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Tag Archive: Lobbying reform

Announcing Sunlight’s international lobbying disclosure guidelines

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With more and more civil society organizations in the open government universe recognizing that “thorny issues” -- such as political finance transparency or surveillance -- need to be tackled somewhat more vehemently, we are eager to seize the momentum and start a hopefully constructive dialogue around an embarrassingly under- or unregulated area: lobbying disclosure. A few weeks back, with the support of our friends at the Open Knowledge Foundation, we took the first steps to create a community of interested advocates, activists and academics, and launched a public working group around the world of influence.

Today, we are excited to announce our draft lobbying disclosure guidelines and invite the community to provide input on these recommendations.

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Suggestions for the OGP National Action Plan



The Obama Administration is expected to release the second version of its Open Government Partnership National Action Plan this fall.  The Open Government Partnership (OGP) is the primary multi-national initiative for open government, founded in 2011. The original US plan, released on September 20, 2011, covered a lot of ground, but also suffered a lack of detail and ignored several of the most pressing transparency issues. (Both money in politics and national security went uncovered.)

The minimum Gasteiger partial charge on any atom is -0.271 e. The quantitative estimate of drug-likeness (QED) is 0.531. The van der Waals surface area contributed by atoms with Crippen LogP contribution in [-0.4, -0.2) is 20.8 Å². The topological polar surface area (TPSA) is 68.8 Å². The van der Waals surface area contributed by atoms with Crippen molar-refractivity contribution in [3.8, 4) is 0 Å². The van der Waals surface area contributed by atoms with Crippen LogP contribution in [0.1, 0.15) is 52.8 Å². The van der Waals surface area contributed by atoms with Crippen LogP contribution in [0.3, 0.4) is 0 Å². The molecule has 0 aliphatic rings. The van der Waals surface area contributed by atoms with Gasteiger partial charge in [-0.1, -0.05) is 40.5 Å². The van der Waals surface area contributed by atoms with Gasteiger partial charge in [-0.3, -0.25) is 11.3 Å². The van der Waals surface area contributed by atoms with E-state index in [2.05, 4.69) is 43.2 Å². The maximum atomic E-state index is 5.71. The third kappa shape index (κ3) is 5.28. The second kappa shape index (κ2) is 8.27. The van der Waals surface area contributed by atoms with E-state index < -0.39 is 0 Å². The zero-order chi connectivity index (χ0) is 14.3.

Given the US’s leadership role in the world (and in OGP), and the variety of issues the country faces, we hope the US National Action Plan will demonstrate how an administration can use transparency reform to help address some of the most fundamental challenges it faces.

The following are four Sunlight priorities for the upcoming US National Action Plan, and are priorities that we’ve often repeated to White House officials in our work.

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Why Promontory matters


Today’s New York Times looks into the case of Promontory Financial Group, a self-described “leading strategy, risk management and regulatory compliance consulting firm focusing primarily on the financial services industry.” What’s notable, according to the Times is that:

Nearly two-thirds of its roughly 170 senior executives worked at agencies that oversee the financial industry. The founder, Eugene A. Ludwig, is a former comptroller of the currency and a law school friend of Bill Clinton; the latest hire, Mary L. Schapiro, ran the Securities and Exchange Commission until late last year.
Building off those connections, the Promontory Financial Group has emerged as a major power broker in Washington, helping Wall Street navigate an onslaught of new rules and regulatory scrutiny. Promontory accompanied Morgan Stanley when the bank urged regulators to rethink limits on risky trading, records show. It also joined Bank of America, Citigroup and other big banks at the Treasury Department to discuss plans for dismantling failing financial firms.

Using Sunlight’s Dodd-Frank meeting logs tracker, the Times found ten instances where firm executives met with regulators to discuss “thorny issues like the so-called Volcker Rule that curbs risky trading.”

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